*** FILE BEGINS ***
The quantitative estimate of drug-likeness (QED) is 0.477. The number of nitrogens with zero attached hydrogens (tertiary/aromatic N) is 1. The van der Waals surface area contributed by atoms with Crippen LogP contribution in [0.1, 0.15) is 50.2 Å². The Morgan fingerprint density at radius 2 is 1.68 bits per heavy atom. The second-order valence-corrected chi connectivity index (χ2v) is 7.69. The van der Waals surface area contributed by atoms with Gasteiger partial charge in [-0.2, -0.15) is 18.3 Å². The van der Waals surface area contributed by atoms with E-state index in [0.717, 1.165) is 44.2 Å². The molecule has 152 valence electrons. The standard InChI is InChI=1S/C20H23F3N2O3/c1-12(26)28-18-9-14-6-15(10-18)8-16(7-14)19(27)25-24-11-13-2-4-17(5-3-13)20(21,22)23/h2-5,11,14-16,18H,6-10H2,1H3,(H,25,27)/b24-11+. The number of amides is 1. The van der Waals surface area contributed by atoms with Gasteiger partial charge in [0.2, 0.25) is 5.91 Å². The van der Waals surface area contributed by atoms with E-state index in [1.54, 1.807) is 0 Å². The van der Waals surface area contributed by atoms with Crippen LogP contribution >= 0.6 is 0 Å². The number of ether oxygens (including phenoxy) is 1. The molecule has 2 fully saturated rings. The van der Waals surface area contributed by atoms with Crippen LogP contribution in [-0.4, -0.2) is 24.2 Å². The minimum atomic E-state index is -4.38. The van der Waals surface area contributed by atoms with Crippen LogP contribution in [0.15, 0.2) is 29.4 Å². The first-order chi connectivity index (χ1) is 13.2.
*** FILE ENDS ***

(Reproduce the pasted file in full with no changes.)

The quantitative estimate of drug-likeness (QED) is 0.477. The number of nitrogens with zero attached hydrogens (tertiary/aromatic N) is 1. The van der Waals surface area contributed by atoms with Crippen LogP contribution in [0.1, 0.15) is 50.2 Å². The Morgan fingerprint density at radius 2 is 1.68 bits per heavy atom. The second-order valence-corrected chi connectivity index (χ2v) is 7.69. The van der Waals surface area contributed by atoms with Gasteiger partial charge in [-0.2, -0.15) is 18.3 Å². The van der Waals surface area contributed by atoms with E-state index in [0.717, 1.165) is 44.2 Å². The molecule has 152 valence electrons. The standard InChI is InChI=1S/C20H23F3N2O3/c1-12(26)28-18-9-14-6-15(10-18)8-16(7-14)19(27)25-24-11-13-2-4-17(5-3-13)20(21,22)23/h2-5,11,14-16,18H,6-10H2,1H3,(H,25,27)/b24-11+. The number of amides is 1. The van der Waals surface area contributed by atoms with Gasteiger partial charge in [0.2, 0.25) is 5.91 Å². The van der Waals surface area contributed by atoms with E-state index in [1.54, 1.807) is 0 Å². The van der Waals surface area contributed by atoms with Crippen LogP contribution >= 0.6 is 0 Å². The number of ether oxygens (including phenoxy) is 1. The molecule has 2 fully saturated rings. The van der Waals surface area contributed by atoms with Crippen LogP contribution in [-0.4, -0.2) is 24.2 Å². The minimum atomic E-state index is -4.38. The van der Waals surface area contributed by atoms with Crippen LogP contribution in [0.15, 0.2) is 29.4 Å². The first-order chi connectivity index (χ1) is 13.2.